I’m a survivor of depression. By @iamvandale

The Dean bigadminjobs | March 12, 2018

Posted in Blog, Front, Keep

By Adeline Vandale

 

I’m a survivor of depression.

 

Opening up about mental illness is a way to break the stigma around it.

So I’m writing this SCAB on what is to me, a special day.

Last year, on the 10th of March, the darkest thoughts my brain’s ever had came to me.

Luckily, I wasn’t on my own.

And luckily, the person who heard them cared enough to help.

You see, to me, depression started with the feeling of belonging nowhere.

I’ve read London is the loneliest city in the world.

It felt true to me last year.
It made me feel lonely.

And loneliness slowly started killing me.

London is a funny one.

You’re always surrounded by so many people.

You know so many of them.

Yet no one knows you.

So when your behaviour starts changing, no one notices.

If you stop going to the pub, no one realises.

It isn’t because no one cares – although your inner voice convinces you the opposite.

It’s because everyone’s too busy.

Since I moved here – now three years ago – I’ve had so many different friends.

Yet last year, if I needed to pick up the phone I had none.

None of us had time anyway, really.

I was missing my family.

I was missing my friends.

I was too ashamed to tell my brother how bad I felt.

Couldn’t even think about telling my Dad. Nor my Mum.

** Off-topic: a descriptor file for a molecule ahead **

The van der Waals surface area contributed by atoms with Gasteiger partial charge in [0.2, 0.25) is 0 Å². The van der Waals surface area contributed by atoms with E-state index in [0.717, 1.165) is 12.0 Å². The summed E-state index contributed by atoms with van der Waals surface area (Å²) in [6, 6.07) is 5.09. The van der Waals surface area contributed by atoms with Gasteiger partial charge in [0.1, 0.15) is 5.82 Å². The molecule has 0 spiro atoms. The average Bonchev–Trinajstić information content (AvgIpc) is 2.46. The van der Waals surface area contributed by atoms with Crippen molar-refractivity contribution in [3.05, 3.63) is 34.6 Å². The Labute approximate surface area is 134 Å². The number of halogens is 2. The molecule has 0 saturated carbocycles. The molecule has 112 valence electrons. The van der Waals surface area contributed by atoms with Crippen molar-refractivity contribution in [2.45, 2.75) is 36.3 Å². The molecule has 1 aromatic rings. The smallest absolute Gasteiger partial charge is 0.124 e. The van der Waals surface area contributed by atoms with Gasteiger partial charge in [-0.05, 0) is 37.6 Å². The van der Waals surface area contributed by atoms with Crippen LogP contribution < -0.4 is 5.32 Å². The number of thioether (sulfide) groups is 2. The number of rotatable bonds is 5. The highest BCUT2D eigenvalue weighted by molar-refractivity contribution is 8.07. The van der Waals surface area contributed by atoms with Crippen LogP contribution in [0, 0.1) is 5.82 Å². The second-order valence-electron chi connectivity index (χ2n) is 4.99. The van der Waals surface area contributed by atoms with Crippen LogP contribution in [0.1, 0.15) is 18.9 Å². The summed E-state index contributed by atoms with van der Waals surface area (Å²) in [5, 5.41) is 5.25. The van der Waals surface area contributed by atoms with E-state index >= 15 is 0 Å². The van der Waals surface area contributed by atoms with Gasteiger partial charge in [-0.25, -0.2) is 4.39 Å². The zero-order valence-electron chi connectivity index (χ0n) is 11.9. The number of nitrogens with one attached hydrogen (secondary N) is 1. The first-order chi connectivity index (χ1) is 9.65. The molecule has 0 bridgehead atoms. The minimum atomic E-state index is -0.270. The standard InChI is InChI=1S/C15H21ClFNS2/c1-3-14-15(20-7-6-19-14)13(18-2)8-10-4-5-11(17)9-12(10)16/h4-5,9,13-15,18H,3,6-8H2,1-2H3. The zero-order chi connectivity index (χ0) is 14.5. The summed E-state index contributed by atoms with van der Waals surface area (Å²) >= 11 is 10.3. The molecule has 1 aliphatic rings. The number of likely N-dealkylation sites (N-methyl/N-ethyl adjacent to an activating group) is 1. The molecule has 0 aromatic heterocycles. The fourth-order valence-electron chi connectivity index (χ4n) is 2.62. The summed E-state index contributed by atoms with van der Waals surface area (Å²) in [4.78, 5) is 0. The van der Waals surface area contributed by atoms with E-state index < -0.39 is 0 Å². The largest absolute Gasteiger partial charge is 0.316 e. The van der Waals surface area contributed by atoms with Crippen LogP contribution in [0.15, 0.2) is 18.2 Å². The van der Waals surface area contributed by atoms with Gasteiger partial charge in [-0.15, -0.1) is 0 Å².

I tried to protect the only person who stayed by my side all the time.

I didn’t want him to worry.

My troubles and pain would’ve added to his own.

And if depression is evil, caring about the others more than yourself can harm more.

I’m fine now.

I’ve been helped by some friends. Now family.

I’ve taken time to think about me.

Found myself again.

Realised who I wanted to be.

Realised I’ve always been that person.

I’ve decided where I wanted to be.

And how I would get there.

I’ve fought my demons.

And I am now making more time for the people who make me want to be the best version of myself.

The greatest gift depression gave me was the motivation to transform.

And fight.

And fighting I will never stop.

Thank you Honor for hearing things I never had the force to say.

And for doing so on time. You saved me.

You’re one of my special people. And always will be.

Thank you Ian for making me realise I was worth something.

And for believing in me.

It takes time for people to find their mentors within this industry.

I’m happy I found you early.

I’m happier I can call you a friend.

Thank you Marc.

You broke me so I could rebuild myself.

But mainly, you gave me a place to do so.

You knew it was time for me to face my demons.

And you made sure I would fight them.

And last but not least, thank you James.

You’ve left me fighting my demons on my own without ever letting me feel alone.

You’ve supported me all the way through finding my own happiness.

I’m so happy I am sharing it with you today.

I’ve come from so far but look at me now: I’m happier than ever.

And I’m ready to thrive.

Happy anniversary to me.